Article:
Racing in Ireland in the mid-1940s: Fit Young Men

WylieCup0001
The 1946 Wylie Cup on River Lagan, Belfast. Henry Law’s father, Kenneth Fraser Law, is rowing in 4-seat in the Trinity boat. Greg Denieffe was able to provide all the names in this crew: Cox D.G.H. Clarke; Stroke A. De Boyd; 7 J.A.R. Hanna; 6 I. Wilson; 5 A.M. Wiley; 4 K.F. Law; 3 A.J. Stapleton; 2 J.S. Secker; and bow P.A. Johnston.

13 May 2016

The other day, HTBS received an interesting e-mail from Henry Law. After reading an article by Greg Denieffe on William Evelyn Wylie and the Wylie Cup, which was published on 24 April (the 100th anniversary of the Easter Rising in Ireland), Henry got inspired to dig out two old photographs of his father’s, who raced in the Wylie Cup. Henry writes:

Kenneth Fraser Law
Kenneth Fraser Law

I was most interested in Greg Denieffe’s recent article “A Shadow of Cloud on the Stream” about William Evelyn Wylie. Not only was it interesting per se, but it interested me particularly because I have known of the name Wylie in a rowing context all my life. My father Kenneth Fraser Law (1924-2014) rowed for Dublin University Boat Club (that is, Trinity College, Dublin) throughout his time there, and was in the DUBC crew that won ‘The Big Pot’ (the Irish Amateur Rowing Union Challenge Cup) at Athlone in 1945. The latter occasion was immortalised in our family history by the fact that he and a crew mate, having attended the Regatta Ball, got on their bikes and cycled 70 miles back to Dublin, arriving early in the morning just in time to sit their final examinations. He passed; they must have been fit young men.

Wylie Cup Dinner Menus for 1945 (Authors collection).
Wylie Cup Dinner Menu for 1945 (from Greg Denieffe’s collection).

Danny Taylor, whose signature is on the 1945 Wylie Cup dinner menu (in Greg Denieffe’s article, and above), was for a number of years both sporting rival and friend to my father, and it was he, in fact, who introduced my parents to one another in Belfast a couple of years later. I also see on the programme the signature of J.A.K.O. Wilson (always and obviously known as ‘Jako’), who was the first person to win The Big Pot four times, according to Micheal Johnston in his history of that trophy, The Big Pot the Story of the Irish Senior Rowing Championship, 1912- 1991, published in 1992.

WylieCup0002I’m attaching two photographs of a Wylie Cup match which my father annotated on the back ‘Wylie Cup, Lagan, 1946’ (Lagan implies Belfast, which is situated on that river). My father is at 4 in the picture of what looks like the start (see photograph on top), but careful study of the second, long-shot picture (above) suggests that it’s of a different race. The Wylie was won by Queen’s in 1946, but in that shot, it’s a DUBC crew that is in front, and neither crew looks to be composed of first-class rowers: I wonder if, in fact, the shot is of a different race that same day, perhaps freshmen novices?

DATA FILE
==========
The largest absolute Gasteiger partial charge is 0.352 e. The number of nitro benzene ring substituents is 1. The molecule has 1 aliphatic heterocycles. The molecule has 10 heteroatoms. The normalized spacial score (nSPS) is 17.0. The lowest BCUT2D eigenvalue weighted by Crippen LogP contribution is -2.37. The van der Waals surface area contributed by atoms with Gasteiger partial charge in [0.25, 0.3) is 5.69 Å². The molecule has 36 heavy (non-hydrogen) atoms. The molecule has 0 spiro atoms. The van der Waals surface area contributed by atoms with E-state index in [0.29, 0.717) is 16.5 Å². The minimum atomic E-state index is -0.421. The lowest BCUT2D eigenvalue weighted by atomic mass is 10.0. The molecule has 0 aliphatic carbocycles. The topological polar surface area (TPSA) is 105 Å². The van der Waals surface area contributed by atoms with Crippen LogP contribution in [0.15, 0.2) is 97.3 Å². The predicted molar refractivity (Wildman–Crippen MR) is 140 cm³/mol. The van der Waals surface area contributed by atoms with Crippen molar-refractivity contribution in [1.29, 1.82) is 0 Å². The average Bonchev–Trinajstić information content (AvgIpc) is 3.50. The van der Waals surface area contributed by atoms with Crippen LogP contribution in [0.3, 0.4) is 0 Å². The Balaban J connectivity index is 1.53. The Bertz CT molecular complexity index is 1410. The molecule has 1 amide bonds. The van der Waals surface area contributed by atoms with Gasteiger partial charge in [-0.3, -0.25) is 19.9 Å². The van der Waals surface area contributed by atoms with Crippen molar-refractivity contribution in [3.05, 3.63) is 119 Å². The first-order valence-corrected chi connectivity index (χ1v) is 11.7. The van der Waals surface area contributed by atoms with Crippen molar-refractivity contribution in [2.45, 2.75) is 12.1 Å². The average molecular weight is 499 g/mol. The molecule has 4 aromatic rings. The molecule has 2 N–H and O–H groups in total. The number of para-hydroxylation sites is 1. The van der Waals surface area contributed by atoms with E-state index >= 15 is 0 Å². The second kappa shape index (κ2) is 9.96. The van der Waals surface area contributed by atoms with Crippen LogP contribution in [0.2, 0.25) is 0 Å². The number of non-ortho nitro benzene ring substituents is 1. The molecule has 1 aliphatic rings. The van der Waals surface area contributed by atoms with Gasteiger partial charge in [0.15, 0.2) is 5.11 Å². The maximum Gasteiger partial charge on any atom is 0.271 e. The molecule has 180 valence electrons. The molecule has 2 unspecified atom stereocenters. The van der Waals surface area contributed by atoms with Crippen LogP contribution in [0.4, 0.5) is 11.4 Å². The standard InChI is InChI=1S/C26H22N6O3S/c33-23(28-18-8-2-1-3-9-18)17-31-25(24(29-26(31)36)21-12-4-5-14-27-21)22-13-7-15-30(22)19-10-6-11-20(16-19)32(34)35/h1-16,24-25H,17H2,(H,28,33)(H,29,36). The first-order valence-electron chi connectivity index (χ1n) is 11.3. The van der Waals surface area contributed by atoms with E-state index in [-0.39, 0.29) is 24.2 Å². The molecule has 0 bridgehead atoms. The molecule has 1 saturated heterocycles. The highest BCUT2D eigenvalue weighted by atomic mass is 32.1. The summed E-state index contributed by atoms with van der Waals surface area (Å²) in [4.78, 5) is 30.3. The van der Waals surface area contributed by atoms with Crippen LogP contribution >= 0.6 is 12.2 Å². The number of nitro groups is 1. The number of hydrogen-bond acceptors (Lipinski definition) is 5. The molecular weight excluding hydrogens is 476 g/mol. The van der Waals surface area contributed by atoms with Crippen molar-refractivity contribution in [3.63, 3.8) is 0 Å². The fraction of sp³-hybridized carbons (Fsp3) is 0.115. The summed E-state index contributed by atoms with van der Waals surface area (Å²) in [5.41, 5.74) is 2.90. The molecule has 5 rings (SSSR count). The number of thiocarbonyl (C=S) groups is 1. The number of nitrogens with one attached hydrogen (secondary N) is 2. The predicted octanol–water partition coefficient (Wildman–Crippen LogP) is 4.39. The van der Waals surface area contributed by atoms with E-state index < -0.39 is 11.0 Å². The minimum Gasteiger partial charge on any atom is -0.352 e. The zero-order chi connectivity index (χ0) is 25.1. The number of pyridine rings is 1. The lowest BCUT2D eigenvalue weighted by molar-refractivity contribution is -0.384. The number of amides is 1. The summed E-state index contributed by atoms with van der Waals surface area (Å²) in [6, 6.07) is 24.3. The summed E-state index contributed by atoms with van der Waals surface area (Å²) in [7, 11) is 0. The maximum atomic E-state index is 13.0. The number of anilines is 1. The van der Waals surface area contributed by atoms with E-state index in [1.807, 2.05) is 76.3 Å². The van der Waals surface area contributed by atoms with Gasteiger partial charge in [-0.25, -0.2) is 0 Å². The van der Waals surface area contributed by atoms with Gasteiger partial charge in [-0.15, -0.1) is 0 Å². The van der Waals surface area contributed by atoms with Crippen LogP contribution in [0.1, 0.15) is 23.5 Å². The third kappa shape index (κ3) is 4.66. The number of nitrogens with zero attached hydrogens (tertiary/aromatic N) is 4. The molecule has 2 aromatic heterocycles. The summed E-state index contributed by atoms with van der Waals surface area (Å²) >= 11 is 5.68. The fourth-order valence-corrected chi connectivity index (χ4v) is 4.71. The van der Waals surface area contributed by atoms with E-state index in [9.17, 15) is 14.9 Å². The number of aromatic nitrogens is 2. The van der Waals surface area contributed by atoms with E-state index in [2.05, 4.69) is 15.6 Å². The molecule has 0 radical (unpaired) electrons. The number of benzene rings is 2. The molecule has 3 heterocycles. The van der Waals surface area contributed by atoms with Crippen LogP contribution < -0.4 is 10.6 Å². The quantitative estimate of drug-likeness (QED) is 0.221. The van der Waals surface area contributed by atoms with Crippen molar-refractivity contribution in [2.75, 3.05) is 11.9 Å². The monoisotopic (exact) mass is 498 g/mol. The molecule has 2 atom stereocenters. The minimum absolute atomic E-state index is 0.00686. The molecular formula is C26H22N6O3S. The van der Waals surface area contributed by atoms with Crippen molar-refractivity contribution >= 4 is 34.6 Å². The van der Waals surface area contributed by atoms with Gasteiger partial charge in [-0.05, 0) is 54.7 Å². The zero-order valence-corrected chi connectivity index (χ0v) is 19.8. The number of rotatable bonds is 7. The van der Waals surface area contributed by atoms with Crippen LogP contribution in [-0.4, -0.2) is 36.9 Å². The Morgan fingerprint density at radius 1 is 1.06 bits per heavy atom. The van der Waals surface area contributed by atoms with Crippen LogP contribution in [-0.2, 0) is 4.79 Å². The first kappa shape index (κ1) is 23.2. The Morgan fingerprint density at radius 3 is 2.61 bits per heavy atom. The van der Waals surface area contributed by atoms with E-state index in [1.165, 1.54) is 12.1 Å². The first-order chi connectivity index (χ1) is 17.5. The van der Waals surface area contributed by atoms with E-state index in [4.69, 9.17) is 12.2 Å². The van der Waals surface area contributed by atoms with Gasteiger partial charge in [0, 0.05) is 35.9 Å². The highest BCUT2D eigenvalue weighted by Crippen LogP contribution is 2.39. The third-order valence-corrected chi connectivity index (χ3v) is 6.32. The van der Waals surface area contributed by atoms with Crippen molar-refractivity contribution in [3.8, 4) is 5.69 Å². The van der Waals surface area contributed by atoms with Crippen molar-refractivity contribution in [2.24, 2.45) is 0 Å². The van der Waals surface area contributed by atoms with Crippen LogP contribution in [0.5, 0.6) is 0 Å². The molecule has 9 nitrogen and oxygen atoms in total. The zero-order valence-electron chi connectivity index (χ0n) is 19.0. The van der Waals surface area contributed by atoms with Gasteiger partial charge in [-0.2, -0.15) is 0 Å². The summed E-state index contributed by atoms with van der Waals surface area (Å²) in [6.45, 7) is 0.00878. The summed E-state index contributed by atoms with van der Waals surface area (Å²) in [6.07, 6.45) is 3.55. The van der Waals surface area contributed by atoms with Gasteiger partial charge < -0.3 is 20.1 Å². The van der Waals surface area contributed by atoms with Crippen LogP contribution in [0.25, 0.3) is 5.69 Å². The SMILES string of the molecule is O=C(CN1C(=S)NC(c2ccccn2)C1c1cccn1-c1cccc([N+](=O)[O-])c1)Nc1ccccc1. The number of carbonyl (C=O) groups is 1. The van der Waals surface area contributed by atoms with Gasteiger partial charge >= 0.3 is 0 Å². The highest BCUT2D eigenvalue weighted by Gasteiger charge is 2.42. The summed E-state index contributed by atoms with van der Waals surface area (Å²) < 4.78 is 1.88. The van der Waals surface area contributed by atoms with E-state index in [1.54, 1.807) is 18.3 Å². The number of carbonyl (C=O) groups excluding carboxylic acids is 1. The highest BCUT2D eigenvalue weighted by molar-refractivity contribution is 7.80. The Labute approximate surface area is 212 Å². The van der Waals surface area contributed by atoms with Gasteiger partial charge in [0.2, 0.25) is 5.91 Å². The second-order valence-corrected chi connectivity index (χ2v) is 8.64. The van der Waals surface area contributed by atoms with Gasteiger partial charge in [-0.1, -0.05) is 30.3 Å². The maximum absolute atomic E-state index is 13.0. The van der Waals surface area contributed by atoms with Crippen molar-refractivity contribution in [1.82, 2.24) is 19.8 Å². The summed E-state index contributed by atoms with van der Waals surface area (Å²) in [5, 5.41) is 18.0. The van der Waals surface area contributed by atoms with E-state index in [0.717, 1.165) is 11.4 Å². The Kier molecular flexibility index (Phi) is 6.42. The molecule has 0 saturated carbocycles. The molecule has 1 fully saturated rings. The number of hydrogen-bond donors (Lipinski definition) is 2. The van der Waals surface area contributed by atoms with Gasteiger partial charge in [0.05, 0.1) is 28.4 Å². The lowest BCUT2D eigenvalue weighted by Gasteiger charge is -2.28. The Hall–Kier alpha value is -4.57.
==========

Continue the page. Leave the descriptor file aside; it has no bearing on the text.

As to the content of the photographs themselves, look at the layback! And isn’t it interesting how many people, mostly locals, presumably, were prepared to turn out to watch a university rowing race in those days.

Editor’s note: If you are interested in Irish rowing, go to Irish Rowing Archives, a wonderful website founded by its curator Kieran Kerr. HTBS’s Greg Denieffe has written an article about these archives, read it here.

10 comments

  1. Thank you Henry for a wonderful follow up on W. E. Wylie.

    The second photograph (a cracker) is of the finish of the senior eights which Trinity (and your dad) won by four feet. Queen’s won both the maiden and junior eights giving them victory in the Wylie Cup. Originally the Wylie was a race for senior crews but in 1937 it became a contest for 1st, 2nd and 3rd eights with the winner being the University/College with the most wins. in the event of three separate Colleges being equal in wins, then the College that won the senior race claimed the Wylie.

    The first photograph looks like a practice start as the some of the crew are wearing additional kit over the familiar black and white hoops of the Trinity zephyr which only senior oarsmen are entitled to wear and which they are all wearing in the second photograph.

    Greg

    • Greg, that’s really interesting, and explains my confusion, when I assumed that “winning” the cup meant winning all the races. And of course in that case it must be a practice start. I just thought that my father, who was after all a university student at the time, had forgotten to bring the proper kit!

      • Henry, in case you are not aware, that is Danny Taylor, AKA as the your parents’ matchmaker, in the stroke seat of the Queen’s eight. There were great friendships forged between rivals in Irish rowing, right through the to the eighties. This is when the regatta dances began to die out and you didn’t meet your opposition after the racing stopped.

        Greg

  2. Lovely bit of DUBC history, thanks. We would love to have copies of any DUBC related photos or memorabilia for our archives, if the editor would be kind enough to pass on my email address to Henry. Our Senior crews still race in the stripey, but it’s a few years since I have seen the Magpie that your father is wearing.

    Ted O’Morchoe, Vice – President, Dublin University Boat Club